After a city resident called out Mayor Jamie Cater at a previous city workshop concerning a conflict of interest issue with signage, City attorney Rob Wilmot has found that Cater is not in violation.
Eloise Styer had commented that she believed Cater was in violation of the state law due to a comment he made at an Oct. 10 workshop concerning him losing a business due to signage.
Cater said he didn’t remember making the statement and he didn’t think he was in violation of anything. However, he had recommended that Wilmot look into the matter as soon as possible. The discussion on signage was postponed until more information could be gathered on whether Cater has a conflict of interest in participating in the decision and vote to amend sign regulations in the Historic District of the city due to his ownership of commercial buildings for lease in the downtown commercial district.
The issue was analyzed according to the requirements of state statutes, decisions of the Georgia appellate courts and the city of Tifton Code of Ordinances.
At a lengthy special called meeting held Wednesday afternoon at the Welcome Station, Wilmot said based upon the holdings in Story, Brookes, White and Vickers, to constitute a conflict of interest, there must be a specific transaction and such transaction must directly and immediately affect the official’s pecuniary interest. He further explained that if the change in the regulations of signage affects the general public as a whole, it does not disqualify the member from participating in the decision or vote (Story v. City of Macon, supra).
According to Wilmot, “unlike the facts in Vickers v. Coffee County, there is no specific transaction at issue but a general change in sign regulations affecting the general public as a whole. Additionally, there does not appear to be a direct and immediate pecuniary interest to the mayor resulting in a change to sign regulation in the Historic District and any financial interest that may inure to the benefit of the mayor, and the general public, would be remote and speculative.”
Based upon state law and the Code of Ordinances for the city of Tifton, Cater may decide and vote on amendments to the city of Tifton’s Historic Preservation Manual and the city of Tifton’s Land Development Code related to sign regulation. Wilmot noted he did view the video from the Oct. 10 workshop.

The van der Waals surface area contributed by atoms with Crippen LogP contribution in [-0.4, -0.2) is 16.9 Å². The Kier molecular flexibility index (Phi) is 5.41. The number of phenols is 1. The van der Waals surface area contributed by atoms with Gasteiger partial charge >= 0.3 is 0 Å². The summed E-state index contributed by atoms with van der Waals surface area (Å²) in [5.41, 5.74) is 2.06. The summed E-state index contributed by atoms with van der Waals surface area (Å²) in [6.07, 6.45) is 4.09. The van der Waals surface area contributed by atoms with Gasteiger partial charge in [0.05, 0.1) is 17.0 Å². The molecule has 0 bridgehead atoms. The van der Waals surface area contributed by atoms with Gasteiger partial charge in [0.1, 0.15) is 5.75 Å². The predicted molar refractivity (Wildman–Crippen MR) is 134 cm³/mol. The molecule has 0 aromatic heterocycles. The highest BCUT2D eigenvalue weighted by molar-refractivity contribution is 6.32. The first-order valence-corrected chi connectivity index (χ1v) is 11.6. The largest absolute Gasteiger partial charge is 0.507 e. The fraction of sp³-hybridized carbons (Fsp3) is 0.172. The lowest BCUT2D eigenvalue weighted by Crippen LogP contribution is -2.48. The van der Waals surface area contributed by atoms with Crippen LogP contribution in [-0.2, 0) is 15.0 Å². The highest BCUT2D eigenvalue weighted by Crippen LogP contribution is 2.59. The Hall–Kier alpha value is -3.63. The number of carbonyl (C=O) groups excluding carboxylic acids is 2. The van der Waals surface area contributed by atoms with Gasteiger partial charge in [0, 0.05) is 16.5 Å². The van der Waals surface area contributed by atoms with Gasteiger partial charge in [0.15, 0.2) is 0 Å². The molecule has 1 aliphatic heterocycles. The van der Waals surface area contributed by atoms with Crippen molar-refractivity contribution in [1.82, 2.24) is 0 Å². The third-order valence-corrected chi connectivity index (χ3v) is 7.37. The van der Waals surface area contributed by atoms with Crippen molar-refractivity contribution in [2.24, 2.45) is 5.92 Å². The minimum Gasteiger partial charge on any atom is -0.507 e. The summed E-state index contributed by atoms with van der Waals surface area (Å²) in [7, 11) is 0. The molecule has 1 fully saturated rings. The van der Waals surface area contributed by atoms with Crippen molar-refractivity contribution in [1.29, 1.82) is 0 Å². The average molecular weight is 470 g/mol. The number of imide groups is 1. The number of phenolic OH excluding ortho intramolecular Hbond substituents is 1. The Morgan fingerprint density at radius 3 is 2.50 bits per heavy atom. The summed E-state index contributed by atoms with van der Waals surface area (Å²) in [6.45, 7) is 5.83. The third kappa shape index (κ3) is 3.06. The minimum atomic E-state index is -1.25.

Also, Hayward Fowler with The Fun Channel had an opportunity to speak during the discussion about sign regulations. He told the council that his neighborhood, the Historic District, has been under attack by various council members and others.
“These folks have put their heart and soul into repairing dilapidated houses,” he said. “The town has lost something that’s really good.” He said no other neighborhood has been mentioned at any city meeting as much as the Historic District.
Fowler told Cater, “You’ve been involved in this an awful lot.” He asked the council, “Why is it continually getting kicked around?”
He added, “Protect us. Protect us rationally. Understand the value of what we’re trying to do. Treat us like you would your neighborhood. Let’s just drop this historical thing. Think about us a little bit.”
Cater said he’s not trying to hurt anything in the Historic District.
“This has not been an attack on any district,” Cater said. “Let’s get a happy median and not attack any district, and I don’t think we have.”
He added his opinion on signage is that he thinks it should be distributed equally in the Historic District and outside the district. He’s looking for fairness and equality.
More on the meeting will be reported in an upcoming article.
To contact reporter Latasha Ford, call 382-4321.